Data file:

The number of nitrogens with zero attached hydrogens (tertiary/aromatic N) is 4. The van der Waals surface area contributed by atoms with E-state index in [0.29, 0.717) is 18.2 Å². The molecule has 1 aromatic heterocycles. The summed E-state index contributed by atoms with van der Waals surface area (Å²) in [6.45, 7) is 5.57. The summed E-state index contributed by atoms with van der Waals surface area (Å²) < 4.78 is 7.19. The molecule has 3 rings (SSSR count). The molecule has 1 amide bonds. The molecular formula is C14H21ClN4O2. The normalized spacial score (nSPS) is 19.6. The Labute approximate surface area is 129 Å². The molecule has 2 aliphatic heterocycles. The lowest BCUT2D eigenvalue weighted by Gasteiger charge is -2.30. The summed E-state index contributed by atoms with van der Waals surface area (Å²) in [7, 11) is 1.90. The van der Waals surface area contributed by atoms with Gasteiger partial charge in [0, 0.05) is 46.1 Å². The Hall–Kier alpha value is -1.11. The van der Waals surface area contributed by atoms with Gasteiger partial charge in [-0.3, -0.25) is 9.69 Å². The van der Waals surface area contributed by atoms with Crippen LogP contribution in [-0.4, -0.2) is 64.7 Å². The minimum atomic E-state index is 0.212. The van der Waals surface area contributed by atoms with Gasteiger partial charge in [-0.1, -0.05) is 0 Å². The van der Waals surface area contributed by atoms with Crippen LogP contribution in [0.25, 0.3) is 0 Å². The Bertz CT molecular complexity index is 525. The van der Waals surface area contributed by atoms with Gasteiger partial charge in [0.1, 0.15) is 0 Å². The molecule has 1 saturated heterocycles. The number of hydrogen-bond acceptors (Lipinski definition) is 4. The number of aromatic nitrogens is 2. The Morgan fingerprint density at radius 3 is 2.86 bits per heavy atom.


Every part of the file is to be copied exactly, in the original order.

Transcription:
The number of nitrogens with zero attached hydrogens (tertiary/aromatic N) is 4. The van der Waals surface area contributed by atoms with E-state index in [0.29, 0.717) is 18.2 Å². The molecule has 1 aromatic heterocycles. The summed E-state index contributed by atoms with van der Waals surface area (Å²) in [6.45, 7) is 5.57. The summed E-state index contributed by atoms with van der Waals surface area (Å²) < 4.78 is 7.19. The molecule has 3 rings (SSSR count). The molecule has 1 amide bonds. The molecular formula is C14H21ClN4O2. The normalized spacial score (nSPS) is 19.6. The Labute approximate surface area is 129 Å². The molecule has 2 aliphatic heterocycles. The lowest BCUT2D eigenvalue weighted by Gasteiger charge is -2.30. The summed E-state index contributed by atoms with van der Waals surface area (Å²) in [7, 11) is 1.90. The van der Waals surface area contributed by atoms with Gasteiger partial charge in [0, 0.05) is 46.1 Å². The Hall–Kier alpha value is -1.11. The van der Waals surface area contributed by atoms with Gasteiger partial charge in [-0.3, -0.25) is 9.69 Å². The van der Waals surface area contributed by atoms with Crippen LogP contribution in [-0.4, -0.2) is 64.7 Å². The minimum atomic E-state index is 0.212. The van der Waals surface area contributed by atoms with Gasteiger partial charge in [-0.1, -0.05) is 0 Å². The van der Waals surface area contributed by atoms with Crippen LogP contribution in [0.25, 0.3) is 0 Å². The Bertz CT molecular complexity index is 525. The van der Waals surface area contributed by atoms with Gasteiger partial charge in [0.1, 0.15) is 0 Å². The molecule has 1 saturated heterocycles. The number of hydrogen-bond acceptors (Lipinski definition) is 4. The number of aromatic nitrogens is 2. The Morgan fingerprint density at radius 3 is 2.86 bits per heavy atom.